Photo by Garrett Davis
Gob Squad member Sean Patten invites you to “Be Part of Something Bigger” at the group’s weekend-long 20-year anniversary extravaganza, happening November 20-22 at HAU.
In the early 1990s, an artist collective was formed that built a bridge between Nottingham, England and Berlin. Twenty years later, Gob Squad is one of the city’s cult institutions. Their “Warhol-esque” performances turn up the notch on our flashiness and the general apathy we use to mask our inner weaknesses, using an abundance of pop culture to examine modern society.
What's the Gob Squad aesthetic?
We reflect on and use the language of the culture we see around us: quite shiny and colourful, but also interesting is the 'heart of darkness' at the centre of all of us. A lot of our topics are about loneliness – wanting to connect with fellow humans, and the difficulty therein. Death, and the flip-side of that coin, is the fraternisation of the moment. The 'right here, right now' idea.
There are a lot of deliberately, superficially constructed high points in our work, creating a big spectacle or a big participative moment that quickly melts away so you are left wondering about eternity, mortality and the human condition. Being a collective is sort of our big, over-arching project, especially within the context of the system that we live in – individuals, hierarchical structures, superstars and geniuses.
Thinking about the art world, we try to be the fly in the ointment.
Have your political statements changed over the past 20 years?
We are still very committed to the concept of collective work, as a political statement. It’s quite unfashionable to be a 'collective' at this time – that sort of belongs to the 1970s, in a way. This is our general overriding mission, and that's why for our 20th birthday weekend event at HAU, we aren't just putting on a showcase of Gob Squad work.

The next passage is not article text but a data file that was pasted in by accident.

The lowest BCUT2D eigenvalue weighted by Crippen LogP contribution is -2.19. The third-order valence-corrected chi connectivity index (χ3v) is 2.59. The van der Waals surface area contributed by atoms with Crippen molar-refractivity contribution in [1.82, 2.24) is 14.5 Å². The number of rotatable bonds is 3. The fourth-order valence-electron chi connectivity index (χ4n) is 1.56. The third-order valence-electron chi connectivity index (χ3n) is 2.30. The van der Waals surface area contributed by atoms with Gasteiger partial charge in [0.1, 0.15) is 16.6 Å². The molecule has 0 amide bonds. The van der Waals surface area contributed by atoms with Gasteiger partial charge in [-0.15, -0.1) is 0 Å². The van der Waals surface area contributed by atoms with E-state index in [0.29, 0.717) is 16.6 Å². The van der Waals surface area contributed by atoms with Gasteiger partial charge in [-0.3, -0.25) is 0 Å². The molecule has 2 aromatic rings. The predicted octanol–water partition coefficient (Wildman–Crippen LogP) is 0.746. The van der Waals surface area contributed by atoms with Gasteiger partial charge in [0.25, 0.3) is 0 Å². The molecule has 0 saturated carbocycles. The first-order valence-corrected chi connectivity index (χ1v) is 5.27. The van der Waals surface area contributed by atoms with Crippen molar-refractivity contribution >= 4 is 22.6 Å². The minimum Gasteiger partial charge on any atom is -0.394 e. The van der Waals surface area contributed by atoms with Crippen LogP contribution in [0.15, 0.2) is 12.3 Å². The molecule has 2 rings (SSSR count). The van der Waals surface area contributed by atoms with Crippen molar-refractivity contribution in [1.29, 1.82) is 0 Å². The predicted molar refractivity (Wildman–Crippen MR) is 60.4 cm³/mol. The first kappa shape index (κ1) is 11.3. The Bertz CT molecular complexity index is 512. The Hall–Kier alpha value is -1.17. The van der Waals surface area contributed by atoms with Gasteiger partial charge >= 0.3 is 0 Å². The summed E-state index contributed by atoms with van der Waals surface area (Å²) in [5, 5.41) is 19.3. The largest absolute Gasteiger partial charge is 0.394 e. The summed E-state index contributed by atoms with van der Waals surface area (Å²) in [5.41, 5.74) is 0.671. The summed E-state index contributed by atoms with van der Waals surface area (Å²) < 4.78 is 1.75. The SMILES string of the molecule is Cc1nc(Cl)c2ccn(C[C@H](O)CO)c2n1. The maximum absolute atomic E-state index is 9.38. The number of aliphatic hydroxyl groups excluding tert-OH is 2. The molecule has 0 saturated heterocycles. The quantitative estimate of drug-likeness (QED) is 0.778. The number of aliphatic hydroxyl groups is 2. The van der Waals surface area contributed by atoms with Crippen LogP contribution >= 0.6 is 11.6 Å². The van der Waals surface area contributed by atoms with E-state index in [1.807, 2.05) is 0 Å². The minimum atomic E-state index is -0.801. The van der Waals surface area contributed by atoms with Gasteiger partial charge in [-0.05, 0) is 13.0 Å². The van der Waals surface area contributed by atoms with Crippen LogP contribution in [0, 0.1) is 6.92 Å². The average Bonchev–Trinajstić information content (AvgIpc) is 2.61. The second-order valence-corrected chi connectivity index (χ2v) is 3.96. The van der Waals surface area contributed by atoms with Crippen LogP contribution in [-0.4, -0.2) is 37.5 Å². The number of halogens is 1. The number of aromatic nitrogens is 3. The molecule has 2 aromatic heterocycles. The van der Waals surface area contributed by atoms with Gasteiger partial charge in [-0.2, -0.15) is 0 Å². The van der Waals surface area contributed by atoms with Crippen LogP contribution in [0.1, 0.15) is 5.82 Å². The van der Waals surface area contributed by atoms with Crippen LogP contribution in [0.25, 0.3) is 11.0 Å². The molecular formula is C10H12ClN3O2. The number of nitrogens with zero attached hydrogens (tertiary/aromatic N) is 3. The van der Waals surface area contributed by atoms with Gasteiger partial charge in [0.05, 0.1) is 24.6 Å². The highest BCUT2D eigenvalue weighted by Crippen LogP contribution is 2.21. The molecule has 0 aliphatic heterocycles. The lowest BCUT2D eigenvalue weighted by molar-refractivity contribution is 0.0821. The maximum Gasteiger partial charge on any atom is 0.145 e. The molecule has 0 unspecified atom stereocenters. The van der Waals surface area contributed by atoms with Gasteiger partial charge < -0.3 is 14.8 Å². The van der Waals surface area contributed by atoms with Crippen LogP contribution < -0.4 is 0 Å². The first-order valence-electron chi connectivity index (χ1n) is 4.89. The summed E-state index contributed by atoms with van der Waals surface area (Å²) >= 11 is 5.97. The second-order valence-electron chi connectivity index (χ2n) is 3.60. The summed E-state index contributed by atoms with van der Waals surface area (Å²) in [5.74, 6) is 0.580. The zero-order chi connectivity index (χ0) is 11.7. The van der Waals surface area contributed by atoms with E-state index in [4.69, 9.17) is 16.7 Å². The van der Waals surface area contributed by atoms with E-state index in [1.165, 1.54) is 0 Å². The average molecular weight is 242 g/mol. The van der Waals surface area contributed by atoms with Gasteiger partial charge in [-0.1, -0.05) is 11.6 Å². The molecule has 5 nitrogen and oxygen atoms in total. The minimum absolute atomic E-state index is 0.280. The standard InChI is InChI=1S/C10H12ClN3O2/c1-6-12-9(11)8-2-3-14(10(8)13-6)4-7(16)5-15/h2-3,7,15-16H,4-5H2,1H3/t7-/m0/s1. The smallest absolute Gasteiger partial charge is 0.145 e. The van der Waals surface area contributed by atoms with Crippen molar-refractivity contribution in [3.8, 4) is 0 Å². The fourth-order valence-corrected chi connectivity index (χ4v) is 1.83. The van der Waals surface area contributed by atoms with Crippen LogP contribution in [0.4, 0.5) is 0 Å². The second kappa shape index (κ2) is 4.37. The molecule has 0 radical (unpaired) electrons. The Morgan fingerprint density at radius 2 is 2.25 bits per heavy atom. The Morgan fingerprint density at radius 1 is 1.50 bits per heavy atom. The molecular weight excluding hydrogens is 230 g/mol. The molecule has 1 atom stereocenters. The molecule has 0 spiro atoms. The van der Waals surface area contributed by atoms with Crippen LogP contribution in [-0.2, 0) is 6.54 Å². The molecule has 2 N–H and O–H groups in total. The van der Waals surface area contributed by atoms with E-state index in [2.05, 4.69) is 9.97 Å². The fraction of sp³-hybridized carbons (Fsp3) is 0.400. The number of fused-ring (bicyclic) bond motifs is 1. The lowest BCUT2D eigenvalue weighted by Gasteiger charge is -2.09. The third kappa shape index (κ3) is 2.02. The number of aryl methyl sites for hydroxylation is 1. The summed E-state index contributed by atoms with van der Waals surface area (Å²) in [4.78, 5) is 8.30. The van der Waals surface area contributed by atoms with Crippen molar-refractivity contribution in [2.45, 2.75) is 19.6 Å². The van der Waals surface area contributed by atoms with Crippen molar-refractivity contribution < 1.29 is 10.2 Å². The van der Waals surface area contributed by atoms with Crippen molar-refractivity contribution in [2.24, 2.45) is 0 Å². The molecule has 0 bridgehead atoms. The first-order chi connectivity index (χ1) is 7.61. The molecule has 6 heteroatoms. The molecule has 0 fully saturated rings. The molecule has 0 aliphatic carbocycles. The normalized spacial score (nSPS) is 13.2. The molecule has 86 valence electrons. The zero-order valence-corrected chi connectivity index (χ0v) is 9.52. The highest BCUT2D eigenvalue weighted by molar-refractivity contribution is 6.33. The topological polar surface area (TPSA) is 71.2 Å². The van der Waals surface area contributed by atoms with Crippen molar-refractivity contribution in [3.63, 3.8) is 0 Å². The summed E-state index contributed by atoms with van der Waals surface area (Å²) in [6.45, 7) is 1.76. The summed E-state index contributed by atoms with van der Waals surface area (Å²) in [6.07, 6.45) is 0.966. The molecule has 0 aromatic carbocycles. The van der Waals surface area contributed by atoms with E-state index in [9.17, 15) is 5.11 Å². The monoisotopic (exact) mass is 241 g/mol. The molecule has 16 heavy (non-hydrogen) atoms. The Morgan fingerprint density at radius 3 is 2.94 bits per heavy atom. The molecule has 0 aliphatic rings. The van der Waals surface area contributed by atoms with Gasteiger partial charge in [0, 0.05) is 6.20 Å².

We want to treasure this idea of collectivity, ask questions about it. We've invited all kinds of other artists and speakers, and people who have experience in collectives outside of art, so we can all come together and ask: what is a collective? The pros and cons of what’s really going on beneath the surface, the psychology of that.
Your pieces always offer, whether directly or indirectly, an interactivity with the audience. How will you use this at the HAU event?
The weekend isn’t about the audience sitting in the dark consuming. It’s about getting involved – there are all kinds of opportunities to get interactive, not just watch. There will be artists talks, and interesting theories that play out as well. There will be a huge dinner table where people come and eat hot soup and are encouraged to converse with their neighbours. There’s a big sort of dance-type karaoke thing, with all kinds of clips from music videos and films where people dance and such, and the audience will dance along with them.
It's varied, with a whole film and music programme. We are trying to reach out to all kinds of different people, and other collectives. We hope people might come who have perhaps never seen a Gob Squad show, but are interested in this idea of collectivity, and want to come along and find out how it works.
Be Part of Something Bigger, November 20-22 | HAU1, HAU2, Stresemannstr. 29, Hallesches Ufer 32, Kreuzberg, U-Bhf Hallesches Tor.
Originally published in issue #132, November 2014.